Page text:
Nostalgia aside, this is the 21st century and we do have fancy three-dimensional game engines to make our game play more interesting. There is absolutely no reason not to drag pong along with us into 2002. Eric Greenwald's glpong (see Figure 1) attempts to do just that . . . while keeping true to the spirit of simplicity I just told you about. Start by visiting his site at http://math.smsu.edu/~erik/files/ and get yourself the latest source.
Figure 1 Entering the third dimension with glpong.
Building and running glpong does require a 3D accelerated video card, OpenGL or Mesa, and the SDL libraries. To get things up and running, use the standard extract, configure, and make process:
tar -xzvf glpong-1.0.tar.gz cd glpong-1.0 ./configure make
Play is simple and takes place against the computer. Use your cursor keys to move the paddle left and right. It doesn't get any easier than that.
For true 3D realism, you have to search through your junk drawer and pull out those blue and red 3D glasses you've been keeping. That's because our next incarnation of pong includes a 3D glasses 3D mode that you can toggle on the fly. For even more nostalgia, Bill Kendrick's 3Dpong features vector based graphics (see Figure 2). Throw in network play and you've got the start of something great not to mention surprisingly addictive. You can get 3DPong by visiting New Breed Software's website at www.newbreedsoftware.com/3dpong and picking up the latest source.
Figure 2 Get out those 3D glasses!
Now, extract the source, build and install the program:
tar -xzvf 3dpong-0.4.tar.gz cd 3dpong-0.4 make cp 3dpong /usr/local/bin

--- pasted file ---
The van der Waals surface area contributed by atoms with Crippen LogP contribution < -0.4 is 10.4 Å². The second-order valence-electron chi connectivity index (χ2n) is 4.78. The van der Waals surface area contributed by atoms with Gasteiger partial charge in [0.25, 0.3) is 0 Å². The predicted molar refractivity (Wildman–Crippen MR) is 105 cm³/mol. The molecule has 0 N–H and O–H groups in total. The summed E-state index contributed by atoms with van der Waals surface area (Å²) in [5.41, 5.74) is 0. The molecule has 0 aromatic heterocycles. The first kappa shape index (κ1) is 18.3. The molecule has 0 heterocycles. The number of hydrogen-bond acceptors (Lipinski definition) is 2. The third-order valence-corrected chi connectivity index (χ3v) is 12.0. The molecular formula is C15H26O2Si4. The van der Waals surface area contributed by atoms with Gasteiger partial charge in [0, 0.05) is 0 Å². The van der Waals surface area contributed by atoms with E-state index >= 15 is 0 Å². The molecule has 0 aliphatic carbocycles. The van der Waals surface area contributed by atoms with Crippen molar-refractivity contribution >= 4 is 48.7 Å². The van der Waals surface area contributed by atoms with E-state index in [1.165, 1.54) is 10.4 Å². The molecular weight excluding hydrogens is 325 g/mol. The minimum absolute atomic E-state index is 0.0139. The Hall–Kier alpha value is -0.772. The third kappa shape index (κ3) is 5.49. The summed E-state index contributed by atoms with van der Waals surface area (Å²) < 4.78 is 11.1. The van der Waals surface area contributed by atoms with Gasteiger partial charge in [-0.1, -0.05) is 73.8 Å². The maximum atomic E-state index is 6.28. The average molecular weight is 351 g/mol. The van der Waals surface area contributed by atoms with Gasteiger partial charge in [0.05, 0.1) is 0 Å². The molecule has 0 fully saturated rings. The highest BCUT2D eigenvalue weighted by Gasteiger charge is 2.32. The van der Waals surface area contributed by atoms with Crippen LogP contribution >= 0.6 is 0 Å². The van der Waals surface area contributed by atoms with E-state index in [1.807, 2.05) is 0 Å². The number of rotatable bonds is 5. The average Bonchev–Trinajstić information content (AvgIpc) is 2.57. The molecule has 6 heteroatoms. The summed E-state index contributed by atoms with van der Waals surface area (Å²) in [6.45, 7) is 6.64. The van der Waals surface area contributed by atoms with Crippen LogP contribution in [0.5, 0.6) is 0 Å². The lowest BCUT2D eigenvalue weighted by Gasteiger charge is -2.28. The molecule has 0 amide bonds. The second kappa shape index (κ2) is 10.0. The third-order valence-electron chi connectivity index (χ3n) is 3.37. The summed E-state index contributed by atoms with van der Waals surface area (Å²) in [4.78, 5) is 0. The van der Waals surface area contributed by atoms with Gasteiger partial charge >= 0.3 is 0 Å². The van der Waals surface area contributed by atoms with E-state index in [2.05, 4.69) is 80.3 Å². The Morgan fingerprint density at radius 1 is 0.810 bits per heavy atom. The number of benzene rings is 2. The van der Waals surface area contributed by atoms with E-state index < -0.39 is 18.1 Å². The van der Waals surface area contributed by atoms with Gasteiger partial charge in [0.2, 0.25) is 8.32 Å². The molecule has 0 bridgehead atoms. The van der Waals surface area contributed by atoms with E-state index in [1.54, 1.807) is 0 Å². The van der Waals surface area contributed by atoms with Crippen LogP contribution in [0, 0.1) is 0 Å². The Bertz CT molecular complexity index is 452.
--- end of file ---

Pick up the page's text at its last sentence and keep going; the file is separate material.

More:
To play a single player game, type the following command:
3dpong $DISPLAY computer
You serve the ball with the right mouse button. To move your paddle, hold down the left mouse button and move your mouse. You can cycle through different views as you play by pressing the "v" on your keyboard. You can play from the vantage of your own side of the court, the bleachers, or directly above. In fact, your viewpoint can be from anywhere at all.
3DPong also has a free view that allows you to rotate the court 360 degrees in any direction. Just hold the middle mouse button and drag it to suit your level of challenge. Of course, if you are using a two-button mouse and emulating three buttons, simply press both buttons simultaneously. Incidentally, if you think the computer has an unfair advantage in the game, simply leave off the word "computer" in the above command and 3DPong becomes a handball game.
... Yes, I did mention network play. Every once in a while, you need to square off against another intelligence like your own. Here's what you do. Start one game on your machine like this:
3dpong $DISPLAY theirsystem:0.0
Similarly, your friend will do the same thing but with your host name specified. The game is on!
To wrap up today's article, let me introduce you to a little tiny program called wmpong (see Figure 3). As the author, Dag Wieers, points out in the accompanying documentation, the program has no useful purpose. That's okay, Dag, I still like it. wmpong is a WindowMaker application. Specifically, it is what is called a "dock app," a program that docks into WindowMaker's dock. That little 64x64 pixel image to the right is wmpong in action you can get your copy at www.bensinclair.com/dockapp/wmpong-0.3.tar.gz. That file, by the way, resides on Ben Sinclair's Dock App Warehouse, a great place to explore when looking for WindowMaker dock apps.
Figure 3 Tiny wmpong.
To build wmpong, follow these steps:
tar -xvzf wmpong-*.tar.gz cd wmpong.app/wmpong make make install
There's actually a wmpong.h file in the directory that you can easily edit to change the ball thickness as well as the maximum number of balls on screen at any given time. When you start the program by typing "wmpong &", you'll notice a plus and minus sign button. These will increase and decrease the number of balls bouncing around in the little window. The "R" button to the far right will relaunch the balls (should you get bored with the current bounce pattern).